Part 6 of Global Directory

The undebated cornerstone for secure access to remote shells and remote filesystems is SSH. This system is both used inside and accross security realms. In general, crossing boundaries implies changing operational control, which introduces a security management problem. When keys are accepted locally on various hosts but no central overview or management is available, access control tends to get sloppy and thus leaky. Recent additions to OpenSSH provide an interesting angle for mending that through the global directory.

This article is part of a series of articles about the global directory.


Starting with version 6.2, OpenSSH includes an AuthorizedKeysCommand configuration option, which causes the ssh daemon to not read the authorized_keys file from disk, but to run a command that produces such a list. The most requested approach here is to retrieve it from LDAP, which then usually is a locally maintained directory. This already solves the problem of central coordination of who may access what account on which server.

One further problem is not yet addressed this way. Remote consultants may be granted access, but never get it retracted. When the consultant's laptop is stolen, his key should be retracted too, but he generally lacks a careful administration of where which of his keys have gone. If however, his SSH keys are normally stored in his node on the global directory, then the in-house LDAP tools at the sites that he worked for can establish that he has retracted a key, and remove it from their internal list of trusted SSH keys.

How this works

The most general model for a global OpenSSH infrastructure is when a person ("consultant") under one operational domain (the "maintenance party") needs to access a server (the "target server") under another operational domain (the "client"). In this setup, trust has to cross the operational domains, and both will want to manage the keys centrally:

  • The consultant uses a key that is published as reliable by the maintenance party; when the consultant leaves the business or his SSH key is compromised, his key would be retracted by the maintenance party, even if the key continued to be used; this would necessarily have to be done without knowing all the clients that rely on the key.
  • The client configures access to individual host/account combinations in a central repository, and permits access to particular SSH keys. These keys refer to a public location at the maintenance party so they can be verified somewhat regularly.

Both the maintenance party and the client run an LDAP service containing SSH keys in the format of an authorized_keys line. The client may of course have added options that restrict access. Furthermore, the comment in the client's version refers to the directory location where the key can be verified in the LDAP service of the maintenance party. A regular check run by the client ensures that the consultant's SSH key is still welcome because it is still published by the maintenance party.

A slightly less general situation is when the "consultant" is actually an internal employee member. In those cases, it is still valid to follow this approach, but the "remote" LDAP service would actually be the local service, and the reference annotated in the SSH key is probably a personell record that published the key. Again, in case of key loss the SSH key could be removed from a single location only to (eventually) clean up all dependencies.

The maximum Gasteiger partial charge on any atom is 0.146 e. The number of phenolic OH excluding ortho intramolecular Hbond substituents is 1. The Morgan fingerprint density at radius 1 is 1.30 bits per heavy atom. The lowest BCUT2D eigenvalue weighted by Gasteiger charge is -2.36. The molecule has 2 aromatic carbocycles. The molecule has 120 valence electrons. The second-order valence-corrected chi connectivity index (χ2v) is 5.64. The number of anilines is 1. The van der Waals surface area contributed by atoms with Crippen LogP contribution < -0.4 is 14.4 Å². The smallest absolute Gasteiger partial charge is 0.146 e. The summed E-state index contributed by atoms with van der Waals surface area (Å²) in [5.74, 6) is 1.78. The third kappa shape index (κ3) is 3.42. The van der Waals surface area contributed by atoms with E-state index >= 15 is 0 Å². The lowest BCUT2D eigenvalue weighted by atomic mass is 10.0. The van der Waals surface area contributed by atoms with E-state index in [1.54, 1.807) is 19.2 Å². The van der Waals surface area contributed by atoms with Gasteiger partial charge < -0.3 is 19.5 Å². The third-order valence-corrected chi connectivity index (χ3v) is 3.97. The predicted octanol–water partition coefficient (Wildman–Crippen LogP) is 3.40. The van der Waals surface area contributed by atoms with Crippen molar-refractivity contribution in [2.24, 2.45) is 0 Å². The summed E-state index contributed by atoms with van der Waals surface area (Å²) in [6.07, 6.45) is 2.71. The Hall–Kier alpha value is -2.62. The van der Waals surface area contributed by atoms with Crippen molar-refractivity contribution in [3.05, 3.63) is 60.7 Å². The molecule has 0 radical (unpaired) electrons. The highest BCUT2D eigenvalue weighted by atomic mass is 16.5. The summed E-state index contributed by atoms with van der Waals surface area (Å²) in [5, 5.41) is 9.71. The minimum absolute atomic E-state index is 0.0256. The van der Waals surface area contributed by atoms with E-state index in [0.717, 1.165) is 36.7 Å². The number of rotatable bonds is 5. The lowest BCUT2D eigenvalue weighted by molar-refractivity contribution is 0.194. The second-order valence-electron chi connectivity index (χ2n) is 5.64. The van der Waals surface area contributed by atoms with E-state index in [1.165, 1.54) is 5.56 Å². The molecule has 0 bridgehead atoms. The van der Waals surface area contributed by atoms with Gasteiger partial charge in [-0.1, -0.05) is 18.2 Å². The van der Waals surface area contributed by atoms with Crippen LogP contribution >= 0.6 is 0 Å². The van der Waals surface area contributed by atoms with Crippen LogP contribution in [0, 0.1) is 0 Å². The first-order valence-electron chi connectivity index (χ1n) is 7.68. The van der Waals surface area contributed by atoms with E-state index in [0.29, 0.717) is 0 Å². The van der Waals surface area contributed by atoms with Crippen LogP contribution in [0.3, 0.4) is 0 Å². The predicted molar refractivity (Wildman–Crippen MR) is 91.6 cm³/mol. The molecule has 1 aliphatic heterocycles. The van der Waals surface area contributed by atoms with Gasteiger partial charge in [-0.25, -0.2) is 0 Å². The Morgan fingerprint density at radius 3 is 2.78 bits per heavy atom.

Protecting SSH Keys from Publication

Not everyone will appreciate publishing their SSH Keys to everyone in the World. This can easily be solved, because the locations of the keys are stored alongside the keys by the relying parties (or "clients"). The means that a hard-to-guess location (with a random RDN) can be used to publish the SSH Key. In addition, the attribute name of the RDN could be setup as only-visible-when-requested with the "razor" overlay.

For example, publish the SSH key at the following location,

uid=7035801d1042c56cc3cd9cd0ad1e4569,ou=Reliable SSH Keys,dc=orvelte,dc=nep

Then exclude the "uid" attribute from listing if not explicitly requested:

overlay razor
razorAttributeFilter uid

If one wanted to keep the "uid" attribute public to facilitate other parts of the directory, one might use another attribute in the same fashion, for instance the "sshPublicKey" attribute itself; it has a well-known format anyway. This option does mean that this attribute should be explicitly requested; indeed, an LDAP Compare operation seems quite suitable.

TODO -- SPECIFICATION AHEAD --> it is going to be helpful to specify the exact formats to be used in the repository, and then to implement them in tooling.



  • a command to generate the authorized_keys format
  • two-phase approach:
    • read from local LDAP
    • this is quick and has no external ties, so no DoS trouble
    • it is intended to validate that the host welcomes a set of keys
    • verify local LDAP against its DN-referenced origin
    • the local LDAP specifies a DN in the key's comment field
    • this field may point to the local repo, where a (remote) user is administered
    • alternatively, the (remote) user may maintain their own SSH keys at that location
    • every now and then, check if the locally mentioned key is still presented by the (remote) user
  • keys should be automatically retracted from 1st phase LDAP when removed from the 2nd phase

RELATED WORK -- ssh-ldap-helper, openssh-lpk, sshark. The ssh-ldap-helper lacks lookup of the key or fingerprint with the originator, which sshark implements but it lacks central control on the relying side. LPK represents SSH keys but it does not state these or other semantics; also, it does not state that there can be a comment field, and that it should contain a DN for such lookups.

Next: Decentral TLS Authentication and Authorization